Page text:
How exactly did this happen? I’m racking my brain for the exact phrase or question that caused us to start talking about it, but I can’t remember.

petroglyphs at Paint Rock, Texas

Anyway, for whatever reason, poet karla k. morton asked, “Have you been to Paint Rock?”

I said I hadn’t, but my husband was there and took lots of pictures so I could see how wonderful it was.

“My dear friends own the land that Paint Rock is on,” she said.

“I designed a sweater with images from Paint Rock,” I said. I’m sending her pictures of the sweater.

petroglyphs at Paint Rock, Texas
This was the original sweater, made with Joseph Galler RBC Parisian Cotton, a long discontinued, fabulous cotton yarn. I used US size 3 knitting needles.

Sweater inspired by petroglyphs from Paint Rock, Texas

Later, I designed a similar sweater with heavier cotton, which was published in Southwest Crafts* magazine. Southwest Crafts has been out of print for years, but I still think of it fondly, because my Paint Rock sweater in the magazine was the first pattern I ever published for pay.

Sweater inspired by petroglyphs from Paint Rock, Texas

Sweater inspired by petroglyphs from Paint Rock, Texas

*”Ancient Indian Pictures in a Knitted Sweater,” Southwest Crafts, Vol. 1, No. 3, pp. 7 ff., January/February 1991.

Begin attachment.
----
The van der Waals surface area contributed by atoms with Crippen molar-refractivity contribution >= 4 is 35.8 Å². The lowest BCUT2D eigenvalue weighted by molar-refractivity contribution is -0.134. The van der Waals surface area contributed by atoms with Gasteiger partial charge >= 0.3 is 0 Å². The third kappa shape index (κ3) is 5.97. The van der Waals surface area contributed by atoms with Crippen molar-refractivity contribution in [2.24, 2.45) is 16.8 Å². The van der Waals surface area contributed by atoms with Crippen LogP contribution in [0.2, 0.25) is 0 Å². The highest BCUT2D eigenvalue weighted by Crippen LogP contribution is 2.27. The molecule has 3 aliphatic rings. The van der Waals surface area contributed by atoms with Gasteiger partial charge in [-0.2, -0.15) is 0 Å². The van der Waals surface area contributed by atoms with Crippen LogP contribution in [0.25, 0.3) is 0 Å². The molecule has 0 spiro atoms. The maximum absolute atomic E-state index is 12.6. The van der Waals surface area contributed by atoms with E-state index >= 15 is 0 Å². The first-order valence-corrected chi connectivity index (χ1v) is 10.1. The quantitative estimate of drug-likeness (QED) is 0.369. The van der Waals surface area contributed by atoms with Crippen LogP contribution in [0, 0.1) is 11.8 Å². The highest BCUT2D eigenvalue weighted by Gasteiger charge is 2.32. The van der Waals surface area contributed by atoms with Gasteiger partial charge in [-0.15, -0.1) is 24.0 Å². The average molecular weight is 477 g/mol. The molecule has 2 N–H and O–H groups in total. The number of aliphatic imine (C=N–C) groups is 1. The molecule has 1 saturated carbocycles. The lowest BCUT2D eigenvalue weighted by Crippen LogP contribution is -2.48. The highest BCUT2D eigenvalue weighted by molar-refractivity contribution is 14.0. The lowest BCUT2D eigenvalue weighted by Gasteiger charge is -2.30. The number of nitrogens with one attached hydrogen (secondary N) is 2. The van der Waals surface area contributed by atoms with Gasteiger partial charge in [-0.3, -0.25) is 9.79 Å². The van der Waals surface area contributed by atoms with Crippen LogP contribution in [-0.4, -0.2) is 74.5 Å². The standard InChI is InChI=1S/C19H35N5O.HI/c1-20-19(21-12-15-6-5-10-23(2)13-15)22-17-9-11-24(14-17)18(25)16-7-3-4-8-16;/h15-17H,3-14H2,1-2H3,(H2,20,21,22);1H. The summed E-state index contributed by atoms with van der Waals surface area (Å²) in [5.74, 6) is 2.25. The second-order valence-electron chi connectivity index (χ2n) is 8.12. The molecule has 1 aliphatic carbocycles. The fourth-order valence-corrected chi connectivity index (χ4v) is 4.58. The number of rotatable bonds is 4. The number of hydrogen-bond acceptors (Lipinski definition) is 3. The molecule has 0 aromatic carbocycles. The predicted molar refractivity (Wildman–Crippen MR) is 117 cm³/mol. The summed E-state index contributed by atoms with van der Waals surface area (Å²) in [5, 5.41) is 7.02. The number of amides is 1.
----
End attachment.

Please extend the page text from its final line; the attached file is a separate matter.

Here Before You Know It!

August 30th, 2016

Lately several people I know have said, “I can’t believe we’re already at the end of August,” shaking their heads in disbelief. Today, for the first time this year, I heard someone say: “The holidays will be here before we know it.”

Hearing that made me feel pretty happy with the progress I’ve made on the felt Christmas wreath kit by Bucilla. It’s my Christmas in July project.

The second four weeks are going according to schedule:

Week five. Christmas wreath felt kit by Bucilla, one week at a time

Week six. Christmas wreath felt kit by Bucilla, one week at a time

In Week seven, all the holly leaves for the wreath are finished, and I got to make a candy cane. Christmas wreath felt kit by Bucilla, one week at a time

Now I’m getting into the really fun stuff, with this toy train engine and a peppermint candy. At around 20 pieces, the train took a long time to put together. Totally worth it, though. It is very, very cute—so cute it tugs at my heartstrings.

Christmas wreath felt kit by Bucilla, one week at a time

And my sixteen week project is at the halfway point. Looking good so far! At this rate, it will definitely be finished in time to decorate for the Christmas holidays.